Childish Gambino is overrated

Black Lives matter: These songs get under your skin

Protest is loud - on the street and also in music. These artists draw attention to (structural) racism in their works, tell of their experiences and empower the POC community.

In her new song “Never again leise”, the Berlin singer-songwriter Celina Bostic sings about her growing up as a black woman in a white majority society. In the video she gets a lot of support for her important message from Samy Deluxe, Nura, Nikeata Thompson, Teddy Teclebrhan, Harris, Tupoka Ogette, Tyron Ricketts, Alice Hasters, Aminata Belli, Aminata Touré, Annabelle Mandeng, Tarik Tesfu, Thelma Buabeng, John Lwanga (Culcha Candela), Hadnet Tesfai and many more. A song that you should never turn down quietly again.

The song is also aimed at all black people and people of color, who should know that they are not alone, that they have a voice and will be heard.

H.e.R. - I cant breathe

The song “I Can't Breathe” by the US singer HER also gets under your skin. “I Can't Breathe” are originally the last words of George Floyd and many other People of Color, before they were killed by police officers . Today the phrase represents the worldwide protests against police brutality in the United States and against the lack of accountability of the police. You can find this and other songs of the movement in the Spotify playlist Black Lives Matter.

Childish Gambino - This is america

In 2018 the American rapper Childish Gambino (Donald Glover) released the music video "This is America". It contains many hidden clues and subliminal messages that point out and criticize societal problems in the United States. The music video gained new attention through the protests following the death of George Floyd.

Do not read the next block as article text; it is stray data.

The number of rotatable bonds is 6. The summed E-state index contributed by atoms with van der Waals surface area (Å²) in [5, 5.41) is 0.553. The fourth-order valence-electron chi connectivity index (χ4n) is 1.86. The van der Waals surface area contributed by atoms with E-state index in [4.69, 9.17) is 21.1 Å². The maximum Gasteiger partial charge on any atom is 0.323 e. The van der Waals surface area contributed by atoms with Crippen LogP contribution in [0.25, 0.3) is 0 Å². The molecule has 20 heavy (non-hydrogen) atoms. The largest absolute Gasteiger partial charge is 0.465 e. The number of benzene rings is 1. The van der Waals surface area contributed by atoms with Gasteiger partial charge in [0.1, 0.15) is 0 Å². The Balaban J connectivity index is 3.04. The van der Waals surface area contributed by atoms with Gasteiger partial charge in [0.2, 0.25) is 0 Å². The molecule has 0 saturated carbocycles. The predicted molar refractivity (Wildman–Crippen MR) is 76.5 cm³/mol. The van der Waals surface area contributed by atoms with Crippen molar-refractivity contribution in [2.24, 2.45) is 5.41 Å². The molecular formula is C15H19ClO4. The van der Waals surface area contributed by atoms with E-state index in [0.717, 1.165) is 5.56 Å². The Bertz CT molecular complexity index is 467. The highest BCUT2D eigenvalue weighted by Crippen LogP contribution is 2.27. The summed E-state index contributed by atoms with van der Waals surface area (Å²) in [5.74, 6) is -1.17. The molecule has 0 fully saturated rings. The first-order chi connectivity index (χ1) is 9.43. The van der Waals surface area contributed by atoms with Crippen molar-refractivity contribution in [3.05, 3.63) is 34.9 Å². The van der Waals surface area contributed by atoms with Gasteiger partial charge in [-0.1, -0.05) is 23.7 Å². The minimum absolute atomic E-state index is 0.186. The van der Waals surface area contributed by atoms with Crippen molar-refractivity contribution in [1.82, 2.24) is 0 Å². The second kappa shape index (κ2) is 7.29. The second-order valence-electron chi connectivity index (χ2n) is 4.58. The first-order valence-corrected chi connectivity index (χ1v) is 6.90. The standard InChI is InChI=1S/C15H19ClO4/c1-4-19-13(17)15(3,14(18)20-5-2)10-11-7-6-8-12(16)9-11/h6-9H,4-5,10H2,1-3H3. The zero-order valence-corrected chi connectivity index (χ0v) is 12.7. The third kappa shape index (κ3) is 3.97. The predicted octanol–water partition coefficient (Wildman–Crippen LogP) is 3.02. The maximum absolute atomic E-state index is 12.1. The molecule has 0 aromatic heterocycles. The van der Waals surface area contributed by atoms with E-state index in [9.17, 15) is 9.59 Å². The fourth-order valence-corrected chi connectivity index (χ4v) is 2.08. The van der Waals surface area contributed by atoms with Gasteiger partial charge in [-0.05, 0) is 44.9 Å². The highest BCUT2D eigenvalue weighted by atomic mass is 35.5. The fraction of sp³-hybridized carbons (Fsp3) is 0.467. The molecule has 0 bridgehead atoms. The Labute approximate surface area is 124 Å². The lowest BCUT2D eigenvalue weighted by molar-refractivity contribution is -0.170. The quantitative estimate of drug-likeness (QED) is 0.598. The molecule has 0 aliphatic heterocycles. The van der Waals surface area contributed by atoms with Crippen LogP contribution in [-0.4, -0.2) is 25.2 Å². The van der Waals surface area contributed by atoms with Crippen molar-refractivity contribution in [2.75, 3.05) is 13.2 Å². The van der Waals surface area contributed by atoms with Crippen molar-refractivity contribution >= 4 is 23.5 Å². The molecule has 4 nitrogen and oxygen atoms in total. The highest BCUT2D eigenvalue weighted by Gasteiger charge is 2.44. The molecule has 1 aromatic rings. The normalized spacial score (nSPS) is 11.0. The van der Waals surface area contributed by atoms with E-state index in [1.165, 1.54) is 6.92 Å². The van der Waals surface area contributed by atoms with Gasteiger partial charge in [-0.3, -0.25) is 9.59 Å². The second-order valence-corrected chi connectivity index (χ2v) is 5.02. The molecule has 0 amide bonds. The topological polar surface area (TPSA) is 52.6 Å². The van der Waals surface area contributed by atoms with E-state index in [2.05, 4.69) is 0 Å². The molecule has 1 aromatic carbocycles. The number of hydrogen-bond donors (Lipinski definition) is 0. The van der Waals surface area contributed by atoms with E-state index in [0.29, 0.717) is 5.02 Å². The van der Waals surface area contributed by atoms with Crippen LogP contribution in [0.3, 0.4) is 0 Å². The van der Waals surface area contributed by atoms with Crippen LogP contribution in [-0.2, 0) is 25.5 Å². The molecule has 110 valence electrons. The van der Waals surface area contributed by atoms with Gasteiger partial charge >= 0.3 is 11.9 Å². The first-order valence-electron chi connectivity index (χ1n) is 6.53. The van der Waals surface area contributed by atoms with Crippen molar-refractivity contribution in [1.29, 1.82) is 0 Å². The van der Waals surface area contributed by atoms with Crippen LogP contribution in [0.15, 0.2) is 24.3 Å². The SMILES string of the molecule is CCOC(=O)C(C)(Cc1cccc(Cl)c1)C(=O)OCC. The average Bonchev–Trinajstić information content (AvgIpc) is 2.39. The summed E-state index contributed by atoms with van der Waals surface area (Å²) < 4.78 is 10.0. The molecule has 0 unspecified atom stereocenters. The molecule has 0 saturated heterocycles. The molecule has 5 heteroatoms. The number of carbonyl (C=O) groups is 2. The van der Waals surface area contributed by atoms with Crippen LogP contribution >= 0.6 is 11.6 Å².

Michael Jackson - Black or White

This song was Michael Jackson's musical answer in the 1990s - to police violence against the black US citizen Rodney King.
On March 3, 1991, Rodney King was caught by the Los Angeles Police Department after being drunk and chasing a car with multiple patrol cars. Then the police beat him - even when the man lying on the ground seemed hardly capable of serious resistance. King survived, but the indignation of the black population put the city of Los Angeles in a state of emergency for a few days.

The act of Rodney King was followed a few months later by the music video "Black or White" by the King of Pop, which sparked controversy in the States. Especially the last four minutes met with incomprehension from critics at the time. In this part of the music video, Jackson apparently randomly destroys car windows and grasps his crotch several times. Following the criticism, racist graffiti - including a swastika and the phrase "KKK RULES!" - was added to the car windows that can be seen in the video. This was intended to show that the video was directed against racist organizations such as the National Socialists or the Ku Klux Klan, and the smack of vandalism was to be removed.

When the stereotypical, white American is catapulted from his suburban idyll into the desert of Africa at the beginning of "Black or White", Jackson satirically holds up the mirror to the society in which he lives. However, that changes with the heavily criticized, last part of the video. He shows that the satirical portrayal of the stereotype is not enough for Jackson, he has more to say. He later said in an interview with MTV:

"I want [ed] to do a dance number where I could let out my frustration about injustice and prejudice and racism and bigotry and within the dance I became upset and let go."

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Image source: Jan von Holleben, Jen Bender